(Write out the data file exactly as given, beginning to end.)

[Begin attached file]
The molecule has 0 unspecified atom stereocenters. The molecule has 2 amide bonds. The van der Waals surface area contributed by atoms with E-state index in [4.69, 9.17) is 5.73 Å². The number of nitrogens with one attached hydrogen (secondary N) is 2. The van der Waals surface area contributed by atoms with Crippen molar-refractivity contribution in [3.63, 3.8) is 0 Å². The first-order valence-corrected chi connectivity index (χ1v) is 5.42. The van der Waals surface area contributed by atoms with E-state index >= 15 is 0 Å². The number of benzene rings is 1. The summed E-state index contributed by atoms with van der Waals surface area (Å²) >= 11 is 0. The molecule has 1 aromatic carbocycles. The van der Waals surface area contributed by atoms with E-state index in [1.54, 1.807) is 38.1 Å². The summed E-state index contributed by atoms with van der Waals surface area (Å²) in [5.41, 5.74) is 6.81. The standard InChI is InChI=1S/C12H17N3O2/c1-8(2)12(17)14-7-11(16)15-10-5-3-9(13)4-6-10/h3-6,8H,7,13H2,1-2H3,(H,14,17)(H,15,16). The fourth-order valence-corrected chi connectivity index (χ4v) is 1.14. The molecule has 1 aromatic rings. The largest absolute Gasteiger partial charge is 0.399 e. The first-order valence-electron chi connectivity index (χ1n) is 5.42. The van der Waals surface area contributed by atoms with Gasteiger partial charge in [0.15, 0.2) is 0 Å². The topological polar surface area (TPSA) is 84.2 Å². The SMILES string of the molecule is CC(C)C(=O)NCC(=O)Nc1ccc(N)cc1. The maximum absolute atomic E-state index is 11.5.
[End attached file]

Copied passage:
The molecule has 0 unspecified atom stereocenters. The molecule has 2 amide bonds. The van der Waals surface area contributed by atoms with E-state index in [4.69, 9.17) is 5.73 Å². The number of nitrogens with one attached hydrogen (secondary N) is 2. The van der Waals surface area contributed by atoms with Crippen molar-refractivity contribution in [3.63, 3.8) is 0 Å². The first-order valence-corrected chi connectivity index (χ1v) is 5.42. The van der Waals surface area contributed by atoms with E-state index >= 15 is 0 Å². The number of benzene rings is 1. The summed E-state index contributed by atoms with van der Waals surface area (Å²) >= 11 is 0. The molecule has 1 aromatic carbocycles. The van der Waals surface area contributed by atoms with E-state index in [1.54, 1.807) is 38.1 Å². The summed E-state index contributed by atoms with van der Waals surface area (Å²) in [5.41, 5.74) is 6.81. The standard InChI is InChI=1S/C12H17N3O2/c1-8(2)12(17)14-7-11(16)15-10-5-3-9(13)4-6-10/h3-6,8H,7,13H2,1-2H3,(H,14,17)(H,15,16). The fourth-order valence-corrected chi connectivity index (χ4v) is 1.14. The molecule has 1 aromatic rings. The largest absolute Gasteiger partial charge is 0.399 e. The first-order valence-electron chi connectivity index (χ1n) is 5.42. The van der Waals surface area contributed by atoms with Gasteiger partial charge in [0.15, 0.2) is 0 Å². The topological polar surface area (TPSA) is 84.2 Å². The SMILES string of the molecule is CC(C)C(=O)NCC(=O)Nc1ccc(N)cc1. The maximum absolute atomic E-state index is 11.5.